David Lennon is an award-winning columnist and author who has been a staff writer at Newsday since 1991.
If the shirt fits, wear it. That's what the Mets eventually came to realize in the days after Jeff Wilpon, the club's chief operating officer, handed out bright orange T-shirts with a giant blue U stamped on the front.
The letter, of course, stands for Underdog, but not everyone agreed with Wilpon's fashion sense. David Wright, for one, publicly bristled at the label, almost to the point of being offended by the suggestion.
Slowly but surely, however, the Mets began wearing the shirts, and not because it was the only clean thing left hanging in their lockers. Seen in a different light, the U could be mistaken for Unity. If the Mets are indeed going down this season, at least they will go down together.
The six weeks of spring training is not a very long stretch compared to the relentless grind of the six-month regular season. But it is plenty of time to figure out what kind of baseball team you might be -- even if the record is inconsequential.
Playoffs? Respectability is the goal in Flushing. Or better yet, financial solvency. No one has ever looked as happy to pay out a $162-million settlement as principal owner Fred Wilpon when he agreed on that sum last month with Madoff trustee Irving Picard. With expectations low, that could turn out to be the Mets' biggest victory of the season.
When the Yankees need to patch holes or fix problems, neither cost nor casualties is much of a concern.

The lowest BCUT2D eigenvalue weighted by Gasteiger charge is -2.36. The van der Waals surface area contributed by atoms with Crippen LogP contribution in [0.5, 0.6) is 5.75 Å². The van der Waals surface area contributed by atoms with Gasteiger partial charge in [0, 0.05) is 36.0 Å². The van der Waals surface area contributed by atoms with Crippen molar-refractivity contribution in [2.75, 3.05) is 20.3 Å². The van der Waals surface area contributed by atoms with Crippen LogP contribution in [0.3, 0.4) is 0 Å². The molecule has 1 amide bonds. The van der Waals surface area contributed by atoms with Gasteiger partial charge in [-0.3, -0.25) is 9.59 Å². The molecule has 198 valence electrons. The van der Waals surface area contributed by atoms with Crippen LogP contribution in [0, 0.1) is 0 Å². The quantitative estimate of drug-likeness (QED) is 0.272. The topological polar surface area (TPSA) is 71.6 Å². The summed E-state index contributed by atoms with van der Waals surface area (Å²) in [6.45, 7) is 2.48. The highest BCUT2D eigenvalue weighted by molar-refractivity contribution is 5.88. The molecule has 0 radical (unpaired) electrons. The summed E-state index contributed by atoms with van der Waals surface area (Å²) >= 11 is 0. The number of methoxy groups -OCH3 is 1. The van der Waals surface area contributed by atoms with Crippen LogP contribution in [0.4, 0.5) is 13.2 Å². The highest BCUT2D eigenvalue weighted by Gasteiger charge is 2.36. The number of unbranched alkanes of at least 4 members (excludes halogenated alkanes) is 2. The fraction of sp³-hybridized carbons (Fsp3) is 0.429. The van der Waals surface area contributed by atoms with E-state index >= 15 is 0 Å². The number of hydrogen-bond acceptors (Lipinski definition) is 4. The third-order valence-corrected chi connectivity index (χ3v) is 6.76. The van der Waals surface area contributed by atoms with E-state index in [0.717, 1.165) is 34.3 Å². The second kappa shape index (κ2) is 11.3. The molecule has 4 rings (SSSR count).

Annoyed by A.J. Burnett, the Yankees shipped the erratic No. 2 starter to Pittsburgh in February and happily paid $20 million in salary to do so. They also sent top offensive prospect Jesus Montero -- a DH in waiting -- to Seattle for Michael Pineda, a hard-throwing righthander who, on the cross-country flight, apparently lost his fastball somewhere over North Dakota.
But aside from new additions Hiroki Kuroda, the $10-million replacement for Burnett, and lefty DH Raul Ibañez, the core Yankees still are the Yankees you remember -- just as they have been for the last decade. Derek Jeter and Mariano Rivera return for a shot at a sixth World Series ring; even Andy Pettitte, in a stunner, came out of retirement during spring training for another run to glory.
At age 39 (soon to be 40), there are no guarantees with Pettitte, just as the regular season stopped being a layup line for the Yankees a while back. As if the Red Sox weren't troublesome enough, they now have Bobby Valentine as the Joker to Joe Girardi's stoic Batman. The young Rays remain the upstart darling of the division, with the retooled Blue Jays a rising threat.
The Yankees are who they are -- perennial World Series favorites, financial juggernauts. In other words, the exact opposite of the team on the other side of the RFK Bridge. The last time the Mets had the chance to change that, or at least close the gap, was 2006. That's when Joe Torre batted Alex Rodriguez eighth in a flameout to the Tigers and the Mets' dreams of the Fall Classic were ended by an Adam Wainwright curveball.
How much has the world changed? Wainwright and Carlos Beltran now are teammates on the Cardinals, who watched Albert Pujols defect to the Angels during the offseason. Jose Reyes now plays for the Marlins.
All this we already know. The mystery is what twists and turns this season will take in the next six months. Will we even remember talking about Valley Fever and trampolines by then?
One thing is for sure. The U on those Mets shirts won't stand for Undefeated. Beyond that, buckle up. It's going to be an interesting ride.